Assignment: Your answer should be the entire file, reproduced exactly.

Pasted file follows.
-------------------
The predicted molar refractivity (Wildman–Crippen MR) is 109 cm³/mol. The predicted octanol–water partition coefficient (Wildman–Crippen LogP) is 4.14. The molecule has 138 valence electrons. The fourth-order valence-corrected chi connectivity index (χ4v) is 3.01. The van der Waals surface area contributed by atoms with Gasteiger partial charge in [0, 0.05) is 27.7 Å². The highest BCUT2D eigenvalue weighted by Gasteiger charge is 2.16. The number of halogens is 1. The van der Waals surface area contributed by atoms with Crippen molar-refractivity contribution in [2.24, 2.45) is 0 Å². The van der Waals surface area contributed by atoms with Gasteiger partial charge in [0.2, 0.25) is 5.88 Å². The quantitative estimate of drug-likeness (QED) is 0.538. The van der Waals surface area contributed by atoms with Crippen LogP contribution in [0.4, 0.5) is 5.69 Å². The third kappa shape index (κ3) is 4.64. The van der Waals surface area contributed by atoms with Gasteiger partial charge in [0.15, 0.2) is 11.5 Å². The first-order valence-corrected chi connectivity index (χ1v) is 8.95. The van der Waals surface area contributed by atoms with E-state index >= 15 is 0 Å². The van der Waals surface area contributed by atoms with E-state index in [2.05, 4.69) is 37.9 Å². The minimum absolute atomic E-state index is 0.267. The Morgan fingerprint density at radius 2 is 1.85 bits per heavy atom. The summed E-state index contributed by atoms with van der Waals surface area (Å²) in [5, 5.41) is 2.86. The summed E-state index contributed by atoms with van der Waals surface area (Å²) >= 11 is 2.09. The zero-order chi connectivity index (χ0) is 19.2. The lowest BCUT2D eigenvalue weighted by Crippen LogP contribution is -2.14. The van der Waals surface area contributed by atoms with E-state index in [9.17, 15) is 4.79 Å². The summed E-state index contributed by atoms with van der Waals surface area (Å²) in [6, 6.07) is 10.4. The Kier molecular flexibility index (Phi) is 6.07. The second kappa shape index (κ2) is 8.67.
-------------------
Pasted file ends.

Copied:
The predicted molar refractivity (Wildman–Crippen MR) is 109 cm³/mol. The predicted octanol–water partition coefficient (Wildman–Crippen LogP) is 4.14. The molecule has 138 valence electrons. The fourth-order valence-corrected chi connectivity index (χ4v) is 3.01. The van der Waals surface area contributed by atoms with Gasteiger partial charge in [0, 0.05) is 27.7 Å². The highest BCUT2D eigenvalue weighted by Gasteiger charge is 2.16. The number of halogens is 1. The van der Waals surface area contributed by atoms with Crippen molar-refractivity contribution in [2.24, 2.45) is 0 Å². The van der Waals surface area contributed by atoms with Gasteiger partial charge in [0.2, 0.25) is 5.88 Å². The quantitative estimate of drug-likeness (QED) is 0.538. The van der Waals surface area contributed by atoms with Crippen LogP contribution in [0.4, 0.5) is 5.69 Å². The third kappa shape index (κ3) is 4.64. The van der Waals surface area contributed by atoms with Gasteiger partial charge in [0.15, 0.2) is 11.5 Å². The first-order valence-corrected chi connectivity index (χ1v) is 8.95. The van der Waals surface area contributed by atoms with E-state index >= 15 is 0 Å². The van der Waals surface area contributed by atoms with E-state index in [2.05, 4.69) is 37.9 Å². The minimum absolute atomic E-state index is 0.267. The Morgan fingerprint density at radius 2 is 1.85 bits per heavy atom. The summed E-state index contributed by atoms with van der Waals surface area (Å²) in [5, 5.41) is 2.86. The summed E-state index contributed by atoms with van der Waals surface area (Å²) >= 11 is 2.09. The zero-order chi connectivity index (χ0) is 19.2. The lowest BCUT2D eigenvalue weighted by Crippen LogP contribution is -2.14. The van der Waals surface area contributed by atoms with E-state index in [9.17, 15) is 4.79 Å². The summed E-state index contributed by atoms with van der Waals surface area (Å²) in [6, 6.07) is 10.4. The Kier molecular flexibility index (Phi) is 6.07. The second kappa shape index (κ2) is 8.67.